NASA has published before and after images from space of an explosive wildfire that raged in southern California this past week. The Springs Fire ignited on May 2, 2013. Unusually dry conditions and strong winds fueled it, so that it blazed through more than 28,000 acres of chaparral on the Santa Monica Mountains, forcing the closure of parts of Highway 101 and threatening thousands of homes in Camarillo, Newbury Park, and Thousand Oaks. Now, as seen by NASA’s Landsat, a huge burn scar can be seen across this area.
For comparison, here is the same part of California in 2010, also seen by Landsat.
By May 4, 2013, calmer winds and cooler temperatures finally let fire crews begin gaining control of the fast-moving Springs Fire. The fire reportedly scorched large swaths of rugged mountain terrain and forced mass evacuations, but the fire was 56% percent contained by May 4, and all mandatory evacuation orders were lifted.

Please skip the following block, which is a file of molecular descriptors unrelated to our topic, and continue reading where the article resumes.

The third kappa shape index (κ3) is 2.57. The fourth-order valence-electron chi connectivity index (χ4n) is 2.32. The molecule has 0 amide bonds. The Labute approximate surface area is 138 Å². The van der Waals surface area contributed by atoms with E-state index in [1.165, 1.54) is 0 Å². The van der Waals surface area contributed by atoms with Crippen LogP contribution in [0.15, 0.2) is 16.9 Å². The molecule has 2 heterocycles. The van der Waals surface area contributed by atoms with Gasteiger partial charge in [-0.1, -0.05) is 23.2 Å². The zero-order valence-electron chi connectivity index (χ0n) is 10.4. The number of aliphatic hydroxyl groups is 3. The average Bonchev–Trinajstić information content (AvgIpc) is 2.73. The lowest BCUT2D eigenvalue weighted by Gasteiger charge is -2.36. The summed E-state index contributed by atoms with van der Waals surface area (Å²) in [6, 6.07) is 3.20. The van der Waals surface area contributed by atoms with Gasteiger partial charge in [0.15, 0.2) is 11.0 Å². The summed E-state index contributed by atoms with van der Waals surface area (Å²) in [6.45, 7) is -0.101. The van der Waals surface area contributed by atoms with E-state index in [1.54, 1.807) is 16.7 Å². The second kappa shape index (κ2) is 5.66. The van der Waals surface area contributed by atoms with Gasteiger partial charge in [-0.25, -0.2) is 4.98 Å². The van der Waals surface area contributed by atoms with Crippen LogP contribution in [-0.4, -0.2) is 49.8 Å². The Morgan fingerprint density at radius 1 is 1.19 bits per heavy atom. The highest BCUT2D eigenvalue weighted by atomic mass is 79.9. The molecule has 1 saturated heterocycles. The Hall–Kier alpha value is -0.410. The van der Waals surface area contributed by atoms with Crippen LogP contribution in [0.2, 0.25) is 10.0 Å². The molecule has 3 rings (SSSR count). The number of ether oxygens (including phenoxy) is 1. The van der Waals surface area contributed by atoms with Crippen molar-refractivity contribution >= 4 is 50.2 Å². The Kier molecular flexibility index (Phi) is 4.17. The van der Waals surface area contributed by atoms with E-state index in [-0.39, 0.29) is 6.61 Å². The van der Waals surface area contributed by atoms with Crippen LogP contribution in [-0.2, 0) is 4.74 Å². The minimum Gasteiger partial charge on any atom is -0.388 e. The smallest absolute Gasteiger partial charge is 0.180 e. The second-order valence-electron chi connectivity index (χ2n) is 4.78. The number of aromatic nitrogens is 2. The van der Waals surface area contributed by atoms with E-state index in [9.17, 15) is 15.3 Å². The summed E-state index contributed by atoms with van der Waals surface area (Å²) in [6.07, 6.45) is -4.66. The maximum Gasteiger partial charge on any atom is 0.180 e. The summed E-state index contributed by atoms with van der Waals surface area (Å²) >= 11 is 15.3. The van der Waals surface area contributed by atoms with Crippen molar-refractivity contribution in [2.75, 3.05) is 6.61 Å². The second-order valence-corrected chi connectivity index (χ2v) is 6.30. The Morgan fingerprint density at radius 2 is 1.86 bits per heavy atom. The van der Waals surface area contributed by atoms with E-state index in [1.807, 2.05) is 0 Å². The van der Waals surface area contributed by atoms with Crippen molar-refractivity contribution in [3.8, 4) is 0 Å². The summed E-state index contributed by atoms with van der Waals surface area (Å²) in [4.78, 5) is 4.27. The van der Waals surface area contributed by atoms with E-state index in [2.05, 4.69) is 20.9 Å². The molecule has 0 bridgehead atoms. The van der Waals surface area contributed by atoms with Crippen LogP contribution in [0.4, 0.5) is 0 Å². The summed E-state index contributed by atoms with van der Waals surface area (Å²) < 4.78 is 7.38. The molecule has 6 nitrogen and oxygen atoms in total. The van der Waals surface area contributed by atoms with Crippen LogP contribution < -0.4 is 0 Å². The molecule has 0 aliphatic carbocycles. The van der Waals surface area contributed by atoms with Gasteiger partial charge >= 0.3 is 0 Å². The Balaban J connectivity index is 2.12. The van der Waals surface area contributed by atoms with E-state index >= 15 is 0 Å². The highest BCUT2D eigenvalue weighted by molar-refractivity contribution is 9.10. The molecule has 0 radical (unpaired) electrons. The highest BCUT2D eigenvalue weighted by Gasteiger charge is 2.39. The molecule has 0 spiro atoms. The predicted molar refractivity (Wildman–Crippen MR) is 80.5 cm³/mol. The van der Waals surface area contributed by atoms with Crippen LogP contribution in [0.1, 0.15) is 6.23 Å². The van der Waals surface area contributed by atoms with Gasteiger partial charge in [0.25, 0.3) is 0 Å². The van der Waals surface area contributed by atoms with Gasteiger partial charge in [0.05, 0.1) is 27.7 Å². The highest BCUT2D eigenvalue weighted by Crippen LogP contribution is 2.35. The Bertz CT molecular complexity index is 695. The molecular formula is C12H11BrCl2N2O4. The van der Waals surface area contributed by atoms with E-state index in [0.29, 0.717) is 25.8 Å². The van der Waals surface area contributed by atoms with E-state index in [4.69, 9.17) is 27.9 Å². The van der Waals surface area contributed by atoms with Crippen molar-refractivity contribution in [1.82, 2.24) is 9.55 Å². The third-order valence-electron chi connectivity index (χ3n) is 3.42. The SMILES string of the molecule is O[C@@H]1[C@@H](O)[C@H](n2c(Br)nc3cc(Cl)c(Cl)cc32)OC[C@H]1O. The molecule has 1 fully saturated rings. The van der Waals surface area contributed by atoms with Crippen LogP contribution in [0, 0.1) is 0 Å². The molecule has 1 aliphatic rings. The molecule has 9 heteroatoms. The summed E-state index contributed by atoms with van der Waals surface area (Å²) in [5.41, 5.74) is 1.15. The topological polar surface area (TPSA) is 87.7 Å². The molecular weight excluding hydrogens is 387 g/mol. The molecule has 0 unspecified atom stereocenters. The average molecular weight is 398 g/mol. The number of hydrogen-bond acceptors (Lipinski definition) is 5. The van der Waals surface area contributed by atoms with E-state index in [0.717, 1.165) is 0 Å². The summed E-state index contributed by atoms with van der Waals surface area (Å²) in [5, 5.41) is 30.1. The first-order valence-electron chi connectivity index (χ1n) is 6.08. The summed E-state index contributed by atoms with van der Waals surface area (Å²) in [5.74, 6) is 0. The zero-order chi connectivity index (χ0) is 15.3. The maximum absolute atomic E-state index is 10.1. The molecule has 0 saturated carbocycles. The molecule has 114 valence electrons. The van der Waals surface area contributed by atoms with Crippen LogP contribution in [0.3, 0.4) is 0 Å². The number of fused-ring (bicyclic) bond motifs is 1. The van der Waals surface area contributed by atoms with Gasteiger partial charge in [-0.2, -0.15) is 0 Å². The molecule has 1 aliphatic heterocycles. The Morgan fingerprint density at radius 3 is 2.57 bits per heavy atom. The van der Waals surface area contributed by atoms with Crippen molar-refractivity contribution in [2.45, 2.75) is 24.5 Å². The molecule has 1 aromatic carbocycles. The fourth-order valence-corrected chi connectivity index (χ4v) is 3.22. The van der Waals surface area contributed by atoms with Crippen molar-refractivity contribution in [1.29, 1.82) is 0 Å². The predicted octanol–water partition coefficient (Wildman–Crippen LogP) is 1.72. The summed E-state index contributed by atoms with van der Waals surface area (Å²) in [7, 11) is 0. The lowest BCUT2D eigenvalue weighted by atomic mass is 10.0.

By May 6, 2013, the Springs Fire was reported to be 80% contained after having charred 28,000 acres, destroyed 25 outbuildings and damaging 15 residences.
Read more about Springs Fire before and after images from NASA
Bottom line: Before and after images from NASA Landsat of the Springs Fire in southern California. It began on May 2, 2013 and was 80% contained by May 6. Unusually dry conditions and strong winds fueled it.
Deborah Byrd created the EarthSky radio series in 1991 and founded EarthSky.org in 1994. Today, she serves as Editor-in-Chief of this website. She has won a galaxy of awards from the broadcasting and science communities, including having an asteroid named 3505 Byrd in her honor. A science communicator and educator since 1976, Byrd believes in science as a force for good in the world and a vital tool for the 21st century. "Being an EarthSky editor is like hosting a big global party for cool nature-lovers," she says.